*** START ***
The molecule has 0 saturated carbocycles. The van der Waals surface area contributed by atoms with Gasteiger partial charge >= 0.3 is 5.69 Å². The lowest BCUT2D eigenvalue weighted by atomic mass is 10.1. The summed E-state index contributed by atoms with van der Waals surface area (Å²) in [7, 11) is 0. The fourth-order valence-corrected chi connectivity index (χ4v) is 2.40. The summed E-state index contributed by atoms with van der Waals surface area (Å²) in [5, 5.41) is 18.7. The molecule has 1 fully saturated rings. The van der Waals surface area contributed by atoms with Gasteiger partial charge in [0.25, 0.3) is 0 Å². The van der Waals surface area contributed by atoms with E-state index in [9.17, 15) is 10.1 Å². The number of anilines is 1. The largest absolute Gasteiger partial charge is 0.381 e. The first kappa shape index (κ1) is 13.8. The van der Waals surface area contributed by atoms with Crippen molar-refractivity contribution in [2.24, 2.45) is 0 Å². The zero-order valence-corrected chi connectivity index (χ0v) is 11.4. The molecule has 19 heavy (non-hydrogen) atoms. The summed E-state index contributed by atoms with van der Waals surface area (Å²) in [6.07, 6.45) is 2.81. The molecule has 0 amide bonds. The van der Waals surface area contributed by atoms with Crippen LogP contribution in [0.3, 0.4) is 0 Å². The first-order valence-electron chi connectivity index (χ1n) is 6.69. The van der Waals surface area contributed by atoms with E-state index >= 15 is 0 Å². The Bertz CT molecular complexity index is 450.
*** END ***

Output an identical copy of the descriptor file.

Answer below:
The molecule has 0 saturated carbocycles. The van der Waals surface area contributed by atoms with Gasteiger partial charge >= 0.3 is 5.69 Å². The lowest BCUT2D eigenvalue weighted by atomic mass is 10.1. The summed E-state index contributed by atoms with van der Waals surface area (Å²) in [7, 11) is 0. The fourth-order valence-corrected chi connectivity index (χ4v) is 2.40. The summed E-state index contributed by atoms with van der Waals surface area (Å²) in [5, 5.41) is 18.7. The molecule has 1 fully saturated rings. The van der Waals surface area contributed by atoms with Gasteiger partial charge in [0.25, 0.3) is 0 Å². The van der Waals surface area contributed by atoms with E-state index in [9.17, 15) is 10.1 Å². The number of anilines is 1. The largest absolute Gasteiger partial charge is 0.381 e. The first kappa shape index (κ1) is 13.8. The van der Waals surface area contributed by atoms with Crippen molar-refractivity contribution in [2.24, 2.45) is 0 Å². The zero-order valence-corrected chi connectivity index (χ0v) is 11.4. The molecule has 19 heavy (non-hydrogen) atoms. The summed E-state index contributed by atoms with van der Waals surface area (Å²) in [6.07, 6.45) is 2.81. The molecule has 0 amide bonds. The van der Waals surface area contributed by atoms with Crippen LogP contribution in [0.3, 0.4) is 0 Å². The first-order valence-electron chi connectivity index (χ1n) is 6.69. The van der Waals surface area contributed by atoms with E-state index >= 15 is 0 Å². The Bertz CT molecular complexity index is 450.